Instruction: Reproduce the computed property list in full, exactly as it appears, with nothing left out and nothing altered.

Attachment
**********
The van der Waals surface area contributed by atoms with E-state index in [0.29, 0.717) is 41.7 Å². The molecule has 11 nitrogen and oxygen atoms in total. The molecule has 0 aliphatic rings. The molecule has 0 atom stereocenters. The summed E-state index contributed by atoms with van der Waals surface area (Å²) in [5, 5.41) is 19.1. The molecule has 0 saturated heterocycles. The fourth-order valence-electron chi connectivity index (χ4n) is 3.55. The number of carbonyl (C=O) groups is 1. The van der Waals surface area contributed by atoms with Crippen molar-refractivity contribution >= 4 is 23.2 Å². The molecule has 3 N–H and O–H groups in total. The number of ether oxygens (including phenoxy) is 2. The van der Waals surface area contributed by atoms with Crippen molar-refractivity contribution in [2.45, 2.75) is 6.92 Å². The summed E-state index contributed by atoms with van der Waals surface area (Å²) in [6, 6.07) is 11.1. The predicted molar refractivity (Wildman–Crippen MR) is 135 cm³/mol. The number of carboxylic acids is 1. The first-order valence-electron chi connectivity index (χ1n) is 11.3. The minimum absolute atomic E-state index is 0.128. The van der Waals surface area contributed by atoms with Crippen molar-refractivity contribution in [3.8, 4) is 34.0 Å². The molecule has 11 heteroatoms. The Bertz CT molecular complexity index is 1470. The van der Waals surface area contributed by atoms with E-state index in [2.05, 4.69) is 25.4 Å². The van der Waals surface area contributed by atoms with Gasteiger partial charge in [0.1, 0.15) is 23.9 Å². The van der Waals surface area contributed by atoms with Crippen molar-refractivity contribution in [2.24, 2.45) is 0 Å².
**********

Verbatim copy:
The van der Waals surface area contributed by atoms with E-state index in [0.29, 0.717) is 41.7 Å². The molecule has 11 nitrogen and oxygen atoms in total. The molecule has 0 aliphatic rings. The molecule has 0 atom stereocenters. The summed E-state index contributed by atoms with van der Waals surface area (Å²) in [5, 5.41) is 19.1. The molecule has 0 saturated heterocycles. The fourth-order valence-electron chi connectivity index (χ4n) is 3.55. The number of carbonyl (C=O) groups is 1. The van der Waals surface area contributed by atoms with Crippen molar-refractivity contribution >= 4 is 23.2 Å². The molecule has 3 N–H and O–H groups in total. The number of ether oxygens (including phenoxy) is 2. The van der Waals surface area contributed by atoms with Crippen molar-refractivity contribution in [2.45, 2.75) is 6.92 Å². The summed E-state index contributed by atoms with van der Waals surface area (Å²) in [6, 6.07) is 11.1. The predicted molar refractivity (Wildman–Crippen MR) is 135 cm³/mol. The number of carboxylic acids is 1. The first-order valence-electron chi connectivity index (χ1n) is 11.3. The minimum absolute atomic E-state index is 0.128. The van der Waals surface area contributed by atoms with Crippen molar-refractivity contribution in [3.8, 4) is 34.0 Å². The molecule has 11 heteroatoms. The Bertz CT molecular complexity index is 1470. The van der Waals surface area contributed by atoms with E-state index in [2.05, 4.69) is 25.4 Å². The van der Waals surface area contributed by atoms with Gasteiger partial charge in [0.1, 0.15) is 23.9 Å². The van der Waals surface area contributed by atoms with Crippen molar-refractivity contribution in [2.24, 2.45) is 0 Å².